Antislavery


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Antislavery

Abolitionists
activist group working to free slaves. [Am. Hist.: Jameson, 1]
Emancipation Proclamation
edict issued by Abraham Lincoln freeing the slaves (1863). [Am. Hist.: EB, III: 869]
Free Soil Party
Abolitionist political party before Civil War. [Am. Hist.: Flexner, 3]
Jayhawkers
antislavery guerrillas fighting on Union side in Civil War. [Am. Hist.: Jameson, 256]
Laus Deo!
poem written to celebrate emancipation of slaves. [Am. Lit.: “Laus Deo!” in Hart, 460]
Liberator
William Lloyd Garrison’s virulently Abolitionist newspaper. [Am. Hist.: Van Doren, 142]
Lincoln, Abraham
(1809–1865) sixteenth U.S. president; issued Emancipation Proclamation, freeing the slaves. [Am. Hist.: Jameson, 286–287]
North Star
newspaper supporting emancipation founded by Frederick Douglass. [Am. Hist.: Hart, 607]
Shelby, George
vows to devote self to freeing slaves. [Am. Lit.: Uncle Tom’s Cabin]
Stowe, Harriet Beecher
(1811–1896) author of Uncle Tom’s Cabin, influential Abolitionist novel. [Am. Hist.: Jameson, 481]
Uncle Tom’s Cabin
highly effective, sentimental Abolitionist novel. [Am. Lit.: Jameson, 513]
Underground Railroad
system which helped slaves to escape to the North. [Am. Hist.: EB, X: 255]
References in periodicals archive ?
In nine chronologically organized chapters, Morris demonstrates how Oberlin's antislavery influence expanded throughout the antebellum period.
This was, of course, only a small representation of the hostility that many Irish-American politicians and papers had toward abolition and antislavery.
Drawing on his deep expertise in the history of abolitionism, Foner demonstrates that one cannot understand the origins of the American Civil War without taking into account the resistance and activism of fugitive slaves and their antislavery allies.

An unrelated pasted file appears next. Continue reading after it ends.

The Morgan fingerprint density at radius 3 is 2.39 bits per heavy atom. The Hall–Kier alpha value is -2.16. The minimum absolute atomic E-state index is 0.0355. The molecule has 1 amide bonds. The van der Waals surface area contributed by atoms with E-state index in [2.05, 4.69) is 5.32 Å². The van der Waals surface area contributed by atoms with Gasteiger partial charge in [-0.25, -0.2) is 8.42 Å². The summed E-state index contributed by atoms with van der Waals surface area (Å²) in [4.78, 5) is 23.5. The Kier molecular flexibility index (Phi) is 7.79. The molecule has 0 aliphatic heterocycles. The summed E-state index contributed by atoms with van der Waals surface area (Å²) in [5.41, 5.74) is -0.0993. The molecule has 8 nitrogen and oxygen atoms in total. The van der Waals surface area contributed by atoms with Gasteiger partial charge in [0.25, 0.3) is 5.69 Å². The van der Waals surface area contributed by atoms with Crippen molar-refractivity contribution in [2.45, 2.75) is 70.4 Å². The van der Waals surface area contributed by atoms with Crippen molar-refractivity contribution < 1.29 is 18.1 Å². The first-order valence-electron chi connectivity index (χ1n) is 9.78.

The other chapters cover slavery, antislavery, and abolition.
Unlike the Garrisonians, many of whom became anarchists, these antislavery constitutionalists favored political action.
The authors also focus on Darwin's personal abolitionist roots, pointing to the antislavery activists in his family and the antislavery activity of his wife.
Both were picked to balance the ticket with Burr, a New York commercial lawyer who opposed slavery, contrasting as sharply with Jefferson, an agrarian-minded Virginia slave owner, as the Charleston slaveholder Pinckney did with the antislavery Boston attorney Adams.
During the 1820s, black antislavery reformers, disillusioned by the nation's rejection of abolition and angered by the American Colonization Society's 1817 plan to send free blacks to Africa, embraced more radical measures.
Working from scripts and published plays as well as from playbills, reviews, advertisements, diaries and notes kept by theater managers, newspapers, novels, political cartoons, proslavery and antislavery propaganda, speeches, and pamphlets, she addresses both the plays themselves and their informing backgrounds, reconstructing details of plot and character from ancillary materials in cases where there is no primary source available.
After meeting with antislavery leaders, she dismissed her few remaining white students and announced that she would open a new school for black girls only.
1859: John Brown, antislavery campaigner, was executed for treason in Charleston, West Virginia.
To support it, please visit the "campaigns" section of antislavery.